#RedWednesday is a sign to those who suffer for their faith around the world that they are not forgotten – according to the newly appointed Coptic Orthodox Bishop of London.
Coptic Orthodox Bishop Angaelos’ remarks came during an address he gave at a service outside Westminster Cathedral to mark #RedWednesday (22nd November) which drew attention to the persecution of Christians and members of other faiths.
Pointing to the busy streets of London, Bishop Angaelos said: “In the midst of all of this, it is unfathomable to think that there are still hundreds of millions potentially who suffer for their faith today.
“As Christians, of course, we focus on the plight of our brothers and sisters. But as Christians we also recognise the absolute right… to us all made in [God’s] image and likeness – whether Christian or another faith or of no faith at all – to have that freedom to choose. And today we stand together for that.”
Bishop Angaelos drew attention to the #RedWednesday campaign which saw dozens of churches floodlit red across the UK – including Westminster Cathedral behind him.
The Coptic Orthodox Bishop of London said: “It is essential that we stand together, not only tonight, not only when our buildings are lit red – as is our cathedral – to signify not only the blood of the martyrs but the continued struggle of those who have faith during these days.”
He added: We come here and we think that this is just us standing here in the midst of London, but I assure you that your sisters and brothers around the world – Christians and otherwise – are moved by your witness. It strengthens them, it inspires them, it assures them that they are not forgotten.”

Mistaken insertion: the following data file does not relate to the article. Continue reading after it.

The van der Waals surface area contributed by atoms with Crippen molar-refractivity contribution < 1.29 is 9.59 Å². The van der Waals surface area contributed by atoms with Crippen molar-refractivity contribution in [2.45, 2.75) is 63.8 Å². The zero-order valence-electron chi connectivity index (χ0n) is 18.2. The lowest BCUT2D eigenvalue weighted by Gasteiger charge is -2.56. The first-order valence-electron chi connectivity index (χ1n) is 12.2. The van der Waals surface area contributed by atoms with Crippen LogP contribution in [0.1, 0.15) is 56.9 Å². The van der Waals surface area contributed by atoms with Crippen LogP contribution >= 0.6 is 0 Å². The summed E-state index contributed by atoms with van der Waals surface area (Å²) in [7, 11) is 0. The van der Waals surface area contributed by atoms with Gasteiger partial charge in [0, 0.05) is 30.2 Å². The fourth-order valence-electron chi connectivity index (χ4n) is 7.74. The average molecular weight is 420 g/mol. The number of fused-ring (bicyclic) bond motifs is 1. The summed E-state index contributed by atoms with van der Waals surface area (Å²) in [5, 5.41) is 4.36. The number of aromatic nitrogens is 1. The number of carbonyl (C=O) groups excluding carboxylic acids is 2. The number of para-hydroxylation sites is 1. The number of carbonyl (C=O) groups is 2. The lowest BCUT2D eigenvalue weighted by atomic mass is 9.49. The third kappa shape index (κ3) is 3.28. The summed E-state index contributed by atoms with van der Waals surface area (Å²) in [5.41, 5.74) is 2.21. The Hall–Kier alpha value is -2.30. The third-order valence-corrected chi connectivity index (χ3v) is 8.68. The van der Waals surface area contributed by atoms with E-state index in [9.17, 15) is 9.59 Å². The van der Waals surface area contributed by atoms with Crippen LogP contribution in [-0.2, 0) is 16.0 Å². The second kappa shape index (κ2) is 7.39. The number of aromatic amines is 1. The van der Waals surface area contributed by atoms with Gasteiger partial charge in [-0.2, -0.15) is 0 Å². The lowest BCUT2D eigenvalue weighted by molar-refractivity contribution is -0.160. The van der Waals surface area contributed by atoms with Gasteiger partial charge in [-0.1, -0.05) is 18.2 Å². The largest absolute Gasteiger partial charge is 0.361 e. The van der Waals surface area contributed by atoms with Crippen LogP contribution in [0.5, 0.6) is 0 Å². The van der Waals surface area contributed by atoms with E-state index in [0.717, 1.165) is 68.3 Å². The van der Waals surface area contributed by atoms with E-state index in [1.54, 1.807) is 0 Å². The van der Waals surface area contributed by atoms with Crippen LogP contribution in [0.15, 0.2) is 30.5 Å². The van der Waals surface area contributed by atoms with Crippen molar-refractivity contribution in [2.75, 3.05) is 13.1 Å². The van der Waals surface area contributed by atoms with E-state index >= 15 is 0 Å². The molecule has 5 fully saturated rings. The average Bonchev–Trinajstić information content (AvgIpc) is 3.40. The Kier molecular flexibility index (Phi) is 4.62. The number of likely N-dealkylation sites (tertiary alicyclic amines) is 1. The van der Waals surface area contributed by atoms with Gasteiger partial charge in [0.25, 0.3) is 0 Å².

He reported that there were now 13 million Christians in Egypt – where the Coptic Orthodox Church began – and that today they represent around 80 percent of all Christians in the Middle East.
Bishop Angaelos said: “In neighbouring countries our brothers and sisters have either left or more tragically lost their lives.”
The service on Westminster Cathedral Piazza, which started at 6pm, also included music by Soul Sanctuary Gospel Choir, video presentations as well as speeches.
Among the speakers were Jim Shannon MP, Chairman of the All Party Parliamentary Group for International Freedom of Religion or Belief, Mervyn Thomas, Chief Executive Officer of Christian Solidarity Worldwide, Syriac Orthodox Archbishop Athanasius Toma, Westminster’s Auxiliary Bishop Nicholas Hudson, Ahsan Ahmedi, Regional President of the Ahmadiyya Muslim Community UK.
The event was preceded by a procession to the cathedral piazza with a life-size cross from London’s Houses of Parliament – which were lit up red in solidarity.
Teenager Hannah Chowdhry, a volunteer with the British Pakistani Christian Association, described the situation of Christians in Pakistan, adding: “700 Christian Girls are kidnapped, raped and forced into Islamic marriage every year – yet the world stays silent.
“The average age of those abducted is 13. To help you gain some perspective I am also 13.”
Speaking during the service, Neville Kyrke-Smith, National Director, Aid to the Church in Need (UK), said: “Surely in this day and age, it is unacceptable that someone should be denied work, housing, liberty – or even lose their life – because of their religious belief? Yet this is what is happening in so many parts of the world.
“So I am delighted that so many are supporting our campaign – at Aid to the Church in Need with Christian Solidarity Worldwide and others – to stand up for the rights of everyone to follow their Faith without coercion, reprisals or persecution.”
Mr Kyrke-Smith noted that numerous churches were going red not only across the UK but also in Ireland, Malta, Gibraltar, the Philippines, and parts of the USA.
More than 200 people had attended a vigil ceremony for #RedWednesday at Armagh Cathedral. Waterford, Sligo, Galway and Thurles Cathedrals also lit up red.
In the Philippines 47 cathedrals, 29 basilicas and shrines took part in the red floodlighting campaign.